Despite opposition from businesses, bill to hike minimum wage to $18 moves forward

While many workers and advocates say it’s about time the minimum wage was increased, some business owners say it's too soon
Published: Jan. 25, 2022 at 10:25 PM HST|Updated: Jan. 26, 2022 at 12:17 PM HST
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HONOLULU (HawaiiNewsNow) - While many workers and advocates say it’s about time lawmakers prioritize increasing the minimum wage, some business owners say it’s too soon.

Hawaii’s minimum wage has been stuck at $10.10 for four years.

If a bill moving through the state Legislature is passed, the minimum wage would increase to $12 in October, $15 in 2024, and finally $18 in 2026.

“We felt that $3 increments at a time is just a little bit steep for the businesses to absorb,” said Victor Lim, legislative lead for the Hawaii Restaurant Association.

But Gavin Thornton, executive director of Hawaii Appleseed Center for Law and Economic Justice, said it’s time to boost the minimum wage.

“So there’s never going to be a convenient time to increase the minimum wage for everybody,” he said. “Let’s do it, now is the time.”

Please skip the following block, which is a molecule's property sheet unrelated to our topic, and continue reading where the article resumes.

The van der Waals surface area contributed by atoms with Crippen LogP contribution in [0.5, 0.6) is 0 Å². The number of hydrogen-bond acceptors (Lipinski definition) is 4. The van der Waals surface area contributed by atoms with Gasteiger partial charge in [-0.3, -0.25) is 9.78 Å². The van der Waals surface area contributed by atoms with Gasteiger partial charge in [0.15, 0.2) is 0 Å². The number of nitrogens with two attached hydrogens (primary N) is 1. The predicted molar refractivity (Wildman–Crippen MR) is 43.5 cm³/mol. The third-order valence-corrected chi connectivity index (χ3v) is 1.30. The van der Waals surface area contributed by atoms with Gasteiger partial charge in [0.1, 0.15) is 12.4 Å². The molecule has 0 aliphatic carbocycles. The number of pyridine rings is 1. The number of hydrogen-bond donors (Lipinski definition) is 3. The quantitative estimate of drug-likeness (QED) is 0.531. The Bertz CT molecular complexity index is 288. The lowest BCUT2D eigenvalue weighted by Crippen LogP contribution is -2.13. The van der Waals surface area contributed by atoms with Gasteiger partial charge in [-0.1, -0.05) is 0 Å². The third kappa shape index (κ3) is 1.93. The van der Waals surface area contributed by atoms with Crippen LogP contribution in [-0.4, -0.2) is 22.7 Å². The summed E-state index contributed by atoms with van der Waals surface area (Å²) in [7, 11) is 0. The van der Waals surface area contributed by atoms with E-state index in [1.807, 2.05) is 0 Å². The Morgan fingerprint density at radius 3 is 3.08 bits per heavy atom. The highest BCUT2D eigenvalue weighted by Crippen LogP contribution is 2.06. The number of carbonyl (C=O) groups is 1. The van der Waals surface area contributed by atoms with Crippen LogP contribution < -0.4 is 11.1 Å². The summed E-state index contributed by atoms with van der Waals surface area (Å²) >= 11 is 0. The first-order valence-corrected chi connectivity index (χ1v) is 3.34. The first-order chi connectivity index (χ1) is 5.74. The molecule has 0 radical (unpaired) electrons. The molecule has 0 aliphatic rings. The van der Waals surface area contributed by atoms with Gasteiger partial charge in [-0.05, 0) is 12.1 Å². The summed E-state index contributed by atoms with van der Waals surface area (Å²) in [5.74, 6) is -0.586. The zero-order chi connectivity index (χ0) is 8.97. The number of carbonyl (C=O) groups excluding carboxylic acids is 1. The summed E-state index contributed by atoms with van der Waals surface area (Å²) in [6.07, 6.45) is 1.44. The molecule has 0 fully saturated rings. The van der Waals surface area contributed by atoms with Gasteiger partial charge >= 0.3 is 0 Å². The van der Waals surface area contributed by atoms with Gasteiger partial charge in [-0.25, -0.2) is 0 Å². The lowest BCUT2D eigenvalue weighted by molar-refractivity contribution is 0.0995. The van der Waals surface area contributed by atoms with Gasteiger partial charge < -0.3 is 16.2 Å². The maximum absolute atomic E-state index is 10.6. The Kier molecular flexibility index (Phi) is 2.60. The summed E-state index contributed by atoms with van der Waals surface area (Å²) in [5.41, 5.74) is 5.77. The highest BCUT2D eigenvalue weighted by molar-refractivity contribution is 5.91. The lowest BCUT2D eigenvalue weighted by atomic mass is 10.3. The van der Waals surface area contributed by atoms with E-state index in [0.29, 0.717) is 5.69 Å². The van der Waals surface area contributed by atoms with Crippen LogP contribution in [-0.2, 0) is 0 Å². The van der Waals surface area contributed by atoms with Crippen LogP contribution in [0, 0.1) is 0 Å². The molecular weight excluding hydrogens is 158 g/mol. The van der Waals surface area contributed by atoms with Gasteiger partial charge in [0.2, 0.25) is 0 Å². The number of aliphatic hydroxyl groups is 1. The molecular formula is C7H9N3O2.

A recent state report found that for an Oahu resident to afford paying for the basics like housing, food and transportation, they need to make an hourly wage of about $18.63.

“There are 20 other states that have higher minimum wages than we do,” Thornton said. “Missouri’s minimum wage was increased this year to $11.15. Missouri has a cost of living that’s roughly half of ours so, you know, as a state, we’re really far behind where other folks are at.”

According to a report by the National Low Income Housing Coalition, a minimum wage worker in Hawaii would have to work 114 hours just to afford an apartment.

Alex Nalbandanian is a sophomore at the University of Hawaii studying business management. He works two jobs ― at GNC and Door Dash.

Nalbandanian said he uses that money toward paying for school and food.

“When you work 30-plus hours a week, and it’s hard enough,” said Nalbandanian.

“So, you know, when you’re thinking about other people, or, you know, just living in Hawaii, groceries, expenses really add up.”

In addition, he said he must rely on his family to help pay for his apartment.

“I personally believe that minimum wage would only help. It would only incentivize people to work more and provide better work as well,” Nalbandanian said. “Because if people are making more, they’ll want to work harder and provide a better service in general.”

But the Hawaii Restaurant Association said 88% of restaurants nationwide saw their businesses decline since the beginning of the Omicron surge.

“We just need some time, some breathing space, that’s all we’re asking for,” Lim said. “We’re not against raising wage, we just want smaller increments spread out over a longer period of time.”

Another state Senate hearing on minimum wage is scheduled for Thursday.

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